A Clark County, Nevada firefighter who was terminated last year for abusing his sick leave, has filed a Federal lawsuit against the county alleging Family Medical Leave Act violations, defamation, invasion of privacy and due process violations.
Donald Munn was terminated on May 17, 2011 over his use of sick leave. He was reinstated by an arbitrator last month who awarded him full back pay. Munn alleges that his use of sick leave was legitimate and associated with the medical condition of his 21 year old son, who is developmentally challenged, suffering from fetal alcohol syndrome, and has a host of medical illnesses.
Munn’s lawsuit claims the fire department:
- Violated his due process rights under the 5th and 14th Amendments and the Nevada state constitution by terminating him without a hearing and without complying with the procedural requirements in the collective bargaining agreement with Clark County Firefighters, IAFF Local 1908
- Defamed him and invaded his privacy by publically releasing his email messages, which resulted in Munn being subjected to the public’s scorn and ridicule as a sick leave abuser
- Was negligent when it released personal and private information about him to the press causing him injuries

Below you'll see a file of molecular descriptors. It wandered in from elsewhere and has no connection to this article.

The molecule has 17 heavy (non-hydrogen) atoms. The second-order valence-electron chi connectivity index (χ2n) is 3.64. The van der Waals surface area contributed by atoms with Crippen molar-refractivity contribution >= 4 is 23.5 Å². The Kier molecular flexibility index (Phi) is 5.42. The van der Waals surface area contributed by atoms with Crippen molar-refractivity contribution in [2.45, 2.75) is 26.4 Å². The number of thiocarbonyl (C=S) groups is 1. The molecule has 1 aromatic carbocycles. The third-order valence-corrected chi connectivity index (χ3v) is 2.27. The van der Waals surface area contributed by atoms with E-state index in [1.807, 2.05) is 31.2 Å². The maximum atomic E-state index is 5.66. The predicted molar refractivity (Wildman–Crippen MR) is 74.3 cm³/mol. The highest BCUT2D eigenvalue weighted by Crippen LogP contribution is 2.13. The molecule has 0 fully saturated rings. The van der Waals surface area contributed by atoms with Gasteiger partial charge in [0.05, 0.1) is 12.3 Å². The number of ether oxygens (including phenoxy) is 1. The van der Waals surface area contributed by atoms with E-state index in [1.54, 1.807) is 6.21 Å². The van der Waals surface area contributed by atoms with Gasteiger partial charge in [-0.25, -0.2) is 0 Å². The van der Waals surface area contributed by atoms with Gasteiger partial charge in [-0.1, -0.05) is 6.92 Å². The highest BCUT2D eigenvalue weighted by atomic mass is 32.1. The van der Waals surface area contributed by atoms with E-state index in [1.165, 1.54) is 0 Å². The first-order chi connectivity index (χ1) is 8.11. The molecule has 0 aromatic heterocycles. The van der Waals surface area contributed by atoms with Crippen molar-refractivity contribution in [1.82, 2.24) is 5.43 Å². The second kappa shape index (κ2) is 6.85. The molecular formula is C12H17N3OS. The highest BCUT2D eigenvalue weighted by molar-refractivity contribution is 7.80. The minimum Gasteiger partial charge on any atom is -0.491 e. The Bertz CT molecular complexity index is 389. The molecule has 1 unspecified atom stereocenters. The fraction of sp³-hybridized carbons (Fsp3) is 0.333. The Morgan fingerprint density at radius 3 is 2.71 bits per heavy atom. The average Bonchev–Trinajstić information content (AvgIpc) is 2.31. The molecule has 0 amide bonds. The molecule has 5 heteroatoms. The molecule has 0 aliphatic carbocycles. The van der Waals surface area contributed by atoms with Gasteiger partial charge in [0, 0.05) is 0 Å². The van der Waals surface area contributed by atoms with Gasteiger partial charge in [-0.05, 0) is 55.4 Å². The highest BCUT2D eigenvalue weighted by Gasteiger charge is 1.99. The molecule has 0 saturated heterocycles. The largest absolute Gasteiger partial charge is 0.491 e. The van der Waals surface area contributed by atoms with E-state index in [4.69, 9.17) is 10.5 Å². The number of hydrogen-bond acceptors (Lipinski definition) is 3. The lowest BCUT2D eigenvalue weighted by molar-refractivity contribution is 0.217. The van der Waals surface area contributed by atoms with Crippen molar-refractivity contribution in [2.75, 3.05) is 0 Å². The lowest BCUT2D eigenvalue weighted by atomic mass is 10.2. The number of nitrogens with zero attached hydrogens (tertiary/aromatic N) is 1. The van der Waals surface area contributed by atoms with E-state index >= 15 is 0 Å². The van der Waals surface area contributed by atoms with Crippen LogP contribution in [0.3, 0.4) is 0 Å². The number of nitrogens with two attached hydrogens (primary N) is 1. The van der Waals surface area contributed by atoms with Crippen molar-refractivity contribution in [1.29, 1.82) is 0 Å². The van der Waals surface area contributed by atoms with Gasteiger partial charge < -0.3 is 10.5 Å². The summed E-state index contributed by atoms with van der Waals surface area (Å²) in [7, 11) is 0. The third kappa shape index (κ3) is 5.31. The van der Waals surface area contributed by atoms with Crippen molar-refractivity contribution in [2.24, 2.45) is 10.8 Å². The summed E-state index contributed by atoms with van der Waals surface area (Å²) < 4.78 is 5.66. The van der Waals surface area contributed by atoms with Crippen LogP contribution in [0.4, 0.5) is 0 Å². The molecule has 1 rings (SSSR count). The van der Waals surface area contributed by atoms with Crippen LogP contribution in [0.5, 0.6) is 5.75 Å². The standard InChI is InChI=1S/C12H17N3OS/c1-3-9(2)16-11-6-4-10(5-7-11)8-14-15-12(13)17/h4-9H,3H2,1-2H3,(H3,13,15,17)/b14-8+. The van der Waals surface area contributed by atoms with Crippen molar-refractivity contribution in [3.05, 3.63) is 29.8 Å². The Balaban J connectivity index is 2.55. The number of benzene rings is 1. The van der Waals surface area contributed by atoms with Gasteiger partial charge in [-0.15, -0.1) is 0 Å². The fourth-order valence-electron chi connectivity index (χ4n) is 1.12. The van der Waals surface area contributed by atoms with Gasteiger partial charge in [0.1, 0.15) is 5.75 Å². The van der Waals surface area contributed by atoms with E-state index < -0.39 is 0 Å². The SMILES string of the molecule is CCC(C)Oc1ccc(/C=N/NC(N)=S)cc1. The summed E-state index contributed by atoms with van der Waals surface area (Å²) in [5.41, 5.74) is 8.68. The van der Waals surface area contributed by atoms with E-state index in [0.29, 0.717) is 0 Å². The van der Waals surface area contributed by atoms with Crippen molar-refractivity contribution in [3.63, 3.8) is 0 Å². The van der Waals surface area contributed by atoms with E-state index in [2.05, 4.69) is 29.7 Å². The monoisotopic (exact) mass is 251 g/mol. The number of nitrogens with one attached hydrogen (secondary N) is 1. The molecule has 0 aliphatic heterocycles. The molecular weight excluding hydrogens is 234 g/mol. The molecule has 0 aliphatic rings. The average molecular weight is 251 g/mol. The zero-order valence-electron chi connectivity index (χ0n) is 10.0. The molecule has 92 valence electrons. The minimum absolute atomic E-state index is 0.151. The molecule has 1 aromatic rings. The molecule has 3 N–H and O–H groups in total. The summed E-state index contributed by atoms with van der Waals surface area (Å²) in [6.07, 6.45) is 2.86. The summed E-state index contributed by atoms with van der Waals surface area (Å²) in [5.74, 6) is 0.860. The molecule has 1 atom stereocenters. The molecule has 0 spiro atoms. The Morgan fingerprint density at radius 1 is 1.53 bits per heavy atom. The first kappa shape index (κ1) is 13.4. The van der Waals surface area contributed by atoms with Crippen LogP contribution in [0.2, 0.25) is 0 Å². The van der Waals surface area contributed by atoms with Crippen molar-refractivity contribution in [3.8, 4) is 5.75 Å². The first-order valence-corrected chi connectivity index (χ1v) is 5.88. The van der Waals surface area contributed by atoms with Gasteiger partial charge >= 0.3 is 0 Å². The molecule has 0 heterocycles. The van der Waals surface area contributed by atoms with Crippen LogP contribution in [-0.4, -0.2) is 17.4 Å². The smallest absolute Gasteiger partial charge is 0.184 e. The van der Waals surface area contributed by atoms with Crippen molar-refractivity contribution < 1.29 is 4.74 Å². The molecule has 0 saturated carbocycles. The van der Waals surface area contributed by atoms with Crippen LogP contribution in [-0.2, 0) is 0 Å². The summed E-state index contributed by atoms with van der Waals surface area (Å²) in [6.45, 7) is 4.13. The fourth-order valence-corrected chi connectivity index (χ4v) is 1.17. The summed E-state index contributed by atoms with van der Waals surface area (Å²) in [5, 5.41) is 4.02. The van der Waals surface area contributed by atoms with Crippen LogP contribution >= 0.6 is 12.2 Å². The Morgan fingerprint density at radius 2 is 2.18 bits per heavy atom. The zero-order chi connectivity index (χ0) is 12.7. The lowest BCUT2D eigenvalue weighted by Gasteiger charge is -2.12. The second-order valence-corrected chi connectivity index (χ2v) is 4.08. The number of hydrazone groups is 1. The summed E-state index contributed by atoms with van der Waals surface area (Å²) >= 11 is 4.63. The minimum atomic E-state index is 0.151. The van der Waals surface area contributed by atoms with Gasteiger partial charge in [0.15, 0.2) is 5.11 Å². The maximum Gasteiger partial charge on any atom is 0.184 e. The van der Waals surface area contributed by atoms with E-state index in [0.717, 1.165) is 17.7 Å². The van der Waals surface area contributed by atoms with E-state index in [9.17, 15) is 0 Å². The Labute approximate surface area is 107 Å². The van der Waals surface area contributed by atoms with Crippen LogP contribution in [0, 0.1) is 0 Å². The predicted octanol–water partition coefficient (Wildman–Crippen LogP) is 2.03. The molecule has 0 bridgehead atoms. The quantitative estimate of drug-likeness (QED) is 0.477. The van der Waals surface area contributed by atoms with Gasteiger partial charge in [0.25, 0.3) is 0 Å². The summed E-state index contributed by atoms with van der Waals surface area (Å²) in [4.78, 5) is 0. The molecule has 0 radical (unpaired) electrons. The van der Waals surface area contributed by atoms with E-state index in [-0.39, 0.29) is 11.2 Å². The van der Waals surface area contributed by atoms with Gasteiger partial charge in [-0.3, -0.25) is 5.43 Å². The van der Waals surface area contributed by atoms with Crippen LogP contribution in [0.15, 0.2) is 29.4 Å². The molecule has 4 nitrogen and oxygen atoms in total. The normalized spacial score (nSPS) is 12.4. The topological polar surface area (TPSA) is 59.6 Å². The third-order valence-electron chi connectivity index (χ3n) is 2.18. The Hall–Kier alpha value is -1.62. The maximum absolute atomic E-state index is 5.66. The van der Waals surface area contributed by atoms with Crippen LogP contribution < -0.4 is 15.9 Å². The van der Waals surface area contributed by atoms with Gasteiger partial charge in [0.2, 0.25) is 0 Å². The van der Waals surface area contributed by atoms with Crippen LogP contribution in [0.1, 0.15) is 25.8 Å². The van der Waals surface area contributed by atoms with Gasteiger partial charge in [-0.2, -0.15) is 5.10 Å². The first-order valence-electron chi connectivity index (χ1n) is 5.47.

- Violated the Family Medical Leave Act by wrongfully demanding Certificates of Illness going back several years, failing to recognize his situation as one qualifying for protection under the FMLA, and retaliating against him in violation of the FMLA when they terminated him
The suit was filed on May 30, 2012. Here is a copy of the complaint. Munn v Clark County
The complaint is a very long read – but it will give you much more information about what occurred than you will find in any of the news stories about his case. Of course it is a one sided view of things but the allegations stand in stark contrast to most of what has been written about the Clark County sick leave and overtime scandal.
One final point for the legal eagles out there – get a load of this allegation:
137. The County only pretends to care about sick leave when it is politically expedient to patronize the plebiscite.
Wow.. actually wow on two counts. First, I’m not sure what they are teaching young lawyers these days – but we were taught to plead the facts and the law, not make speculative comments… or worse use inflammatory rhetoric… in our pleadings… but I digress….
Second – here is the Merriam-Webster definition of plebiscite: “a vote by which the people of an entire country or district express an opinion for or against a proposal especially on a choice of government or ruler”.